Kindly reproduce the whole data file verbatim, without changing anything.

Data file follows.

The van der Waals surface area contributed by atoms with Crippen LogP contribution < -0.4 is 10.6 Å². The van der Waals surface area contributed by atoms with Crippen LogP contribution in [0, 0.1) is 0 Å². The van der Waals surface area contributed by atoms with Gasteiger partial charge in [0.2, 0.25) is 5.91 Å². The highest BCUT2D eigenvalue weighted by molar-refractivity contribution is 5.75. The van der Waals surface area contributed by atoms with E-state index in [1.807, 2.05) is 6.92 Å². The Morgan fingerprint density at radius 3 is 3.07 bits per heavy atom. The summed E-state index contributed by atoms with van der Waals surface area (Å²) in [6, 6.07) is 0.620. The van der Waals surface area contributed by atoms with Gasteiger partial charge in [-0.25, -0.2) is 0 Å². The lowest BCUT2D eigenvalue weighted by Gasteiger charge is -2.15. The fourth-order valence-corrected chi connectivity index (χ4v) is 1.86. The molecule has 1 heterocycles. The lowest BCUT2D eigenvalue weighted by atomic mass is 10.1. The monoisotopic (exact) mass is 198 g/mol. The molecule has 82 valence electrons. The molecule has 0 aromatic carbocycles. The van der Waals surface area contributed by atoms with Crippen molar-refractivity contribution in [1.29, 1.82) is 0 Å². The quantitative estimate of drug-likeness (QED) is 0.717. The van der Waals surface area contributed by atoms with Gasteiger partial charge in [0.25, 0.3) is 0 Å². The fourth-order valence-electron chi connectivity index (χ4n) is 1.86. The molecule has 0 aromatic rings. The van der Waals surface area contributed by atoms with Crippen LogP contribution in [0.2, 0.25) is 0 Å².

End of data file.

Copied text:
The van der Waals surface area contributed by atoms with Crippen LogP contribution < -0.4 is 10.6 Å². The van der Waals surface area contributed by atoms with Crippen LogP contribution in [0, 0.1) is 0 Å². The van der Waals surface area contributed by atoms with Gasteiger partial charge in [0.2, 0.25) is 5.91 Å². The highest BCUT2D eigenvalue weighted by molar-refractivity contribution is 5.75. The van der Waals surface area contributed by atoms with E-state index in [1.807, 2.05) is 6.92 Å². The Morgan fingerprint density at radius 3 is 3.07 bits per heavy atom. The summed E-state index contributed by atoms with van der Waals surface area (Å²) in [6, 6.07) is 0.620. The van der Waals surface area contributed by atoms with Gasteiger partial charge in [-0.25, -0.2) is 0 Å². The lowest BCUT2D eigenvalue weighted by Gasteiger charge is -2.15. The fourth-order valence-corrected chi connectivity index (χ4v) is 1.86. The molecule has 1 heterocycles. The lowest BCUT2D eigenvalue weighted by atomic mass is 10.1. The monoisotopic (exact) mass is 198 g/mol. The molecule has 82 valence electrons. The molecule has 0 aromatic carbocycles. The van der Waals surface area contributed by atoms with Crippen molar-refractivity contribution in [1.29, 1.82) is 0 Å². The quantitative estimate of drug-likeness (QED) is 0.717. The van der Waals surface area contributed by atoms with Gasteiger partial charge in [0.25, 0.3) is 0 Å². The fourth-order valence-electron chi connectivity index (χ4n) is 1.86. The molecule has 0 aromatic rings. The van der Waals surface area contributed by atoms with Crippen LogP contribution in [0.2, 0.25) is 0 Å².